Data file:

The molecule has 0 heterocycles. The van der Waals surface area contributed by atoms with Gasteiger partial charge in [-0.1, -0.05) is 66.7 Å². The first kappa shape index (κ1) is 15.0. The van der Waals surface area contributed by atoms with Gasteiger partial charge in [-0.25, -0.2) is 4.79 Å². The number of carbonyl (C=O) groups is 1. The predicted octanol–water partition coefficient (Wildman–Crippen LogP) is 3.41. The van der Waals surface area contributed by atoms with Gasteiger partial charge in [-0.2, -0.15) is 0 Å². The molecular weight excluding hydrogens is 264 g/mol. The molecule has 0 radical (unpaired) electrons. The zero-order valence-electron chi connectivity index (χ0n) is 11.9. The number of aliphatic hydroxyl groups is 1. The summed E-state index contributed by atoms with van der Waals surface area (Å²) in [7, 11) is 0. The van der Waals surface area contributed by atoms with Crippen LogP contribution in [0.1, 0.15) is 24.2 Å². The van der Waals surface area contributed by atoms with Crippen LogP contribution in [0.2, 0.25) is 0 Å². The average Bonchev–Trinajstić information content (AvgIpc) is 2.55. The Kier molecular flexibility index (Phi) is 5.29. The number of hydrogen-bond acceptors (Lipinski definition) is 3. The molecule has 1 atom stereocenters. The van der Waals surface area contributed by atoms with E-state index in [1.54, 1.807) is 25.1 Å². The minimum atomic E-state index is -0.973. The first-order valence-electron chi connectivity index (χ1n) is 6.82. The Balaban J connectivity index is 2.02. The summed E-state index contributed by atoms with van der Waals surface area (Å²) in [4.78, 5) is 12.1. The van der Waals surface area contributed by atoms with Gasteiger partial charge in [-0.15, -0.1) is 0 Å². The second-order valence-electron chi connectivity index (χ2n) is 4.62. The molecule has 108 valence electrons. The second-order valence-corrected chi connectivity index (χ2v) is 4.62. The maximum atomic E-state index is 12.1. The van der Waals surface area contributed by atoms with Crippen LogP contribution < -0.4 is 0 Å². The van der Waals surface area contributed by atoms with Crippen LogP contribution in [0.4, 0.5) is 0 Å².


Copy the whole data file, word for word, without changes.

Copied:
The molecule has 0 heterocycles. The van der Waals surface area contributed by atoms with Gasteiger partial charge in [-0.1, -0.05) is 66.7 Å². The first kappa shape index (κ1) is 15.0. The van der Waals surface area contributed by atoms with Gasteiger partial charge in [-0.25, -0.2) is 4.79 Å². The number of carbonyl (C=O) groups is 1. The predicted octanol–water partition coefficient (Wildman–Crippen LogP) is 3.41. The van der Waals surface area contributed by atoms with Gasteiger partial charge in [-0.2, -0.15) is 0 Å². The molecular weight excluding hydrogens is 264 g/mol. The molecule has 0 radical (unpaired) electrons. The zero-order valence-electron chi connectivity index (χ0n) is 11.9. The number of aliphatic hydroxyl groups is 1. The summed E-state index contributed by atoms with van der Waals surface area (Å²) in [7, 11) is 0. The van der Waals surface area contributed by atoms with Crippen LogP contribution in [0.1, 0.15) is 24.2 Å². The van der Waals surface area contributed by atoms with Crippen LogP contribution in [0.2, 0.25) is 0 Å². The average Bonchev–Trinajstić information content (AvgIpc) is 2.55. The Kier molecular flexibility index (Phi) is 5.29. The number of hydrogen-bond acceptors (Lipinski definition) is 3. The molecule has 1 atom stereocenters. The van der Waals surface area contributed by atoms with E-state index in [1.54, 1.807) is 25.1 Å². The minimum atomic E-state index is -0.973. The first-order valence-electron chi connectivity index (χ1n) is 6.82. The Balaban J connectivity index is 2.02. The summed E-state index contributed by atoms with van der Waals surface area (Å²) in [4.78, 5) is 12.1. The van der Waals surface area contributed by atoms with Gasteiger partial charge in [-0.15, -0.1) is 0 Å². The second-order valence-electron chi connectivity index (χ2n) is 4.62. The molecule has 108 valence electrons. The second-order valence-corrected chi connectivity index (χ2v) is 4.62. The maximum atomic E-state index is 12.1. The van der Waals surface area contributed by atoms with Crippen LogP contribution < -0.4 is 0 Å². The van der Waals surface area contributed by atoms with Crippen LogP contribution in [0.4, 0.5) is 0 Å².